With examples from struggles to cope with social and environmental degradation, it builds a bridge from human values, feminist values, care values, nature values, and solidarity values into economic thinking and policy, challenging the mainstream approach of expressing values in economic terms. It brings out an innovative analytical and normative framework, develops economic alternatives as transformative praxis and shows that care can contribute not only towards transforming economies but also society and politics to become intrinsically caring for humans and non-humans. The division focuses on the impacts of global political restructuring on economic and gender relations in different societies with respect to both urban and rural areas. White settler colonial scientific fabulations on otherwise narratives of care Wendy Harcourt 4. Climate change, natural disasters and the spillover effects of unpaid care: The case of Super-typhoon Haiyan Maria S. Floro and Georgia Poyatzis 6.

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This book envisages a different form of our economies where care work and care-full relationships are central to social and cultural life. It sets out a feminist vision of a caring economy and asks what needs to change economically and ecologically in our conceptual approaches and our daily lives as we learn to care for each other and non-human others. - I have also attached an updated seminar program for the semester.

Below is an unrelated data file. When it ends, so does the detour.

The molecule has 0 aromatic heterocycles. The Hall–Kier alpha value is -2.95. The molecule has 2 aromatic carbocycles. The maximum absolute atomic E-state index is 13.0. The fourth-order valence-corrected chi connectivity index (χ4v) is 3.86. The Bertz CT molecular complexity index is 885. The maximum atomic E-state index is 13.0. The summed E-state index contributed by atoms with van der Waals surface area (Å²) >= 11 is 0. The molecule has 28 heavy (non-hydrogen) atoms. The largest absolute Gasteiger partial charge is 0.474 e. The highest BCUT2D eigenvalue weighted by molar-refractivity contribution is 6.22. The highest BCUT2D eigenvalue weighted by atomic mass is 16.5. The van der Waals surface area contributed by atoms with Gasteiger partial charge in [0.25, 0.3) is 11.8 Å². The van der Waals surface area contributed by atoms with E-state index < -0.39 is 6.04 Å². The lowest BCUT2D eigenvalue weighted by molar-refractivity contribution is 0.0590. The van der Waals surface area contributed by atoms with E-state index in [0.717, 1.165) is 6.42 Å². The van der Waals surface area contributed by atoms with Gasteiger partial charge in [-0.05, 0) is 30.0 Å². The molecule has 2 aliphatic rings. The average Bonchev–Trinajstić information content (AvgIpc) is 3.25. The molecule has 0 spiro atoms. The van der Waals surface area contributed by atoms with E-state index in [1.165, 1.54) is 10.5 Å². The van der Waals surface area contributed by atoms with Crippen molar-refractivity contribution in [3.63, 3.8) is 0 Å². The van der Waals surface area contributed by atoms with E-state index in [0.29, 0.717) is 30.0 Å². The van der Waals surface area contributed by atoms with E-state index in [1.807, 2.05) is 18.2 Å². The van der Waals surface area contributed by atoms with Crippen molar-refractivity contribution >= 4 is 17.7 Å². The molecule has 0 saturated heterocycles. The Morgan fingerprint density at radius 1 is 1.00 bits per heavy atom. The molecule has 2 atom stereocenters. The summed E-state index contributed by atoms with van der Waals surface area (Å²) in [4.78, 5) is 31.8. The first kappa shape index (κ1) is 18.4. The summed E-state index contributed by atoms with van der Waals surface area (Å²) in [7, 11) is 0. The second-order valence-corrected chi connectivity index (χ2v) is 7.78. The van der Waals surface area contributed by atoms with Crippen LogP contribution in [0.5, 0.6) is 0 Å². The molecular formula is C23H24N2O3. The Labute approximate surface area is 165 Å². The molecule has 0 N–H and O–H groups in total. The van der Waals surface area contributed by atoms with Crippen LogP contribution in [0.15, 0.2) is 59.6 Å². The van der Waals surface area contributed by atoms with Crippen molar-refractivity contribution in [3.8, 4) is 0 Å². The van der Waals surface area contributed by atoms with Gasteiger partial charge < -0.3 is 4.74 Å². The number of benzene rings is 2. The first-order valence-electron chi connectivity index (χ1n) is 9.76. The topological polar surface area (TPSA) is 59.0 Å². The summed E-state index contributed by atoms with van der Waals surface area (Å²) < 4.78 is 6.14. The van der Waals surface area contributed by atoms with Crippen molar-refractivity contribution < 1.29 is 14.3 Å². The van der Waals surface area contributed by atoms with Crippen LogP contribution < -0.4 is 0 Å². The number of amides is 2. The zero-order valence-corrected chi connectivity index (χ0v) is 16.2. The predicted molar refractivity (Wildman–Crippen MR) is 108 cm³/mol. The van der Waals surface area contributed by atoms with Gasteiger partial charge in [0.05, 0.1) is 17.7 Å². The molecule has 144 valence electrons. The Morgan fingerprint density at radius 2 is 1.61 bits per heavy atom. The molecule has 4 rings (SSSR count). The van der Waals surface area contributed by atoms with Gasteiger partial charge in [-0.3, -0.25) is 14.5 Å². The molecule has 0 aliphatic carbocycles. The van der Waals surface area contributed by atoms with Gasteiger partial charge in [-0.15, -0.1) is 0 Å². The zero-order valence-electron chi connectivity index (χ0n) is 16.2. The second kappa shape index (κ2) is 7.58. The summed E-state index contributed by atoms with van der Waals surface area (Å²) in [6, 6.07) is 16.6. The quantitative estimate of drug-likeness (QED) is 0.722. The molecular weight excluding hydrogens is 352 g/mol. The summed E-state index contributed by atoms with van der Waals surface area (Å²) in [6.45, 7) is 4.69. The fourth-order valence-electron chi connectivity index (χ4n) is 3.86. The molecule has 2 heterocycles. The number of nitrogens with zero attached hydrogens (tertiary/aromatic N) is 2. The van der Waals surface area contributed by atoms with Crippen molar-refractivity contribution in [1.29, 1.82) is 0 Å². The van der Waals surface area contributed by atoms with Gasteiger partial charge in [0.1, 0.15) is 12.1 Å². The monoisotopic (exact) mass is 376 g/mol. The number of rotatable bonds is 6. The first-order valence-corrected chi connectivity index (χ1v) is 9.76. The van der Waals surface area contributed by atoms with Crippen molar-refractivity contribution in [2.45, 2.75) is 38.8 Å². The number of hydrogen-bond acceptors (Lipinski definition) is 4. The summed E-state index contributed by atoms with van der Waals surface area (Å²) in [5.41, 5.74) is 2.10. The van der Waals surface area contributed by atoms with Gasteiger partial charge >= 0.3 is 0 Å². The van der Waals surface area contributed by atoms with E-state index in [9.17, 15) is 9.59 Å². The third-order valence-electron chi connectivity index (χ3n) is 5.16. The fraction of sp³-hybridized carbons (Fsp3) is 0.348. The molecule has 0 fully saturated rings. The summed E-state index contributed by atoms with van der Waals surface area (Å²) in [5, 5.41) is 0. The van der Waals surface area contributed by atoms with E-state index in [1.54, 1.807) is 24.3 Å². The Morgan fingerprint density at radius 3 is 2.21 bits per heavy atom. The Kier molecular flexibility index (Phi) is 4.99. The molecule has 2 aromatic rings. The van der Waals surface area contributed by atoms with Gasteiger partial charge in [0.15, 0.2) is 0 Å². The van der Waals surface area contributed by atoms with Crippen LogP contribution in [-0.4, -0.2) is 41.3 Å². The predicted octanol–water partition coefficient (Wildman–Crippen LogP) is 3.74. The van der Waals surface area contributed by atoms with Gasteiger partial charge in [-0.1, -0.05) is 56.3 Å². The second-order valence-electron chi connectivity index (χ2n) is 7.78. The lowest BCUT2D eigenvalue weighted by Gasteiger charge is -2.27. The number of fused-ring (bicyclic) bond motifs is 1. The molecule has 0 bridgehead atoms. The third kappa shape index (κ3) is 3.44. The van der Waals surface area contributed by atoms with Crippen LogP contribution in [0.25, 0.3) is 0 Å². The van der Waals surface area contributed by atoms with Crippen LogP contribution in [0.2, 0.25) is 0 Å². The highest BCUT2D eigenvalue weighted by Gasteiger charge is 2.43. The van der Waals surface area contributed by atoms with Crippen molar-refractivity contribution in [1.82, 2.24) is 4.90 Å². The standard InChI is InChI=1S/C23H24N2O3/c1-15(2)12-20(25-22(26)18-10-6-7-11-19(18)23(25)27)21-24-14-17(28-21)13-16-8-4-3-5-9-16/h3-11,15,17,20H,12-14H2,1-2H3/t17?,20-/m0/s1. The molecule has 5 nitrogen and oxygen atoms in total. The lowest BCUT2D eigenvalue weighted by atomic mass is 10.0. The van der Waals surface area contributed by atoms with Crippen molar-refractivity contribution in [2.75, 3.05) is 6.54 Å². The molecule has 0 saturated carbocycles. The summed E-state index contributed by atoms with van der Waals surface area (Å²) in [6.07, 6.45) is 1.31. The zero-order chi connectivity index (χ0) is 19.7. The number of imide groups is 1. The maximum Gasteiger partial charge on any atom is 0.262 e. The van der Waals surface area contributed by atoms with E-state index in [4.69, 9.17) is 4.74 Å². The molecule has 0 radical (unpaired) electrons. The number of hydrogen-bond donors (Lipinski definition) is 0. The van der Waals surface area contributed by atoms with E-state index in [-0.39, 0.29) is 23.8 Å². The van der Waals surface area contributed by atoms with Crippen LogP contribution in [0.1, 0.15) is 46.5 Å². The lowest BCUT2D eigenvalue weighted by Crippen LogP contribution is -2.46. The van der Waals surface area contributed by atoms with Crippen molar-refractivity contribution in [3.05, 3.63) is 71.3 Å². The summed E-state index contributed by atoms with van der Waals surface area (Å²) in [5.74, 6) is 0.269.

In the paper I argue that in a world where our lives are intricately interconnected and our environments are rapidly changing, commoning produces ecological imaginaries and understandings of places that could build a sense of global commons based on mutuality, reciprocity, and relationality. In the article I first set out how I use commoning in my teaching. In section two I present my methodology, followed by section three where I present the community economies research network. It demands processes of creativity and imagination as people learn to relate to each other with compassion and responsibility able to confront together these challenges with a sense of hope, rather than despair. In this paper I look at how commoning is about such a politics of hope in an analysis of my teaching international MA students in two courses on critical development studies in Italy and in The Netherlands. The article is based on my experiences of making art in the classroom inspired by the practices and tools produced by the Community Economies Research Network which I explain in detail below.

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3 thoughts on “Feminist Political Ecology and the Economics of Care: In Search of Economic Alternatives by Christine Bauhardt

  1. This book envisages a different form of our economies where care work and care -full relationships are central to social and cultural life. It sets out a feminist.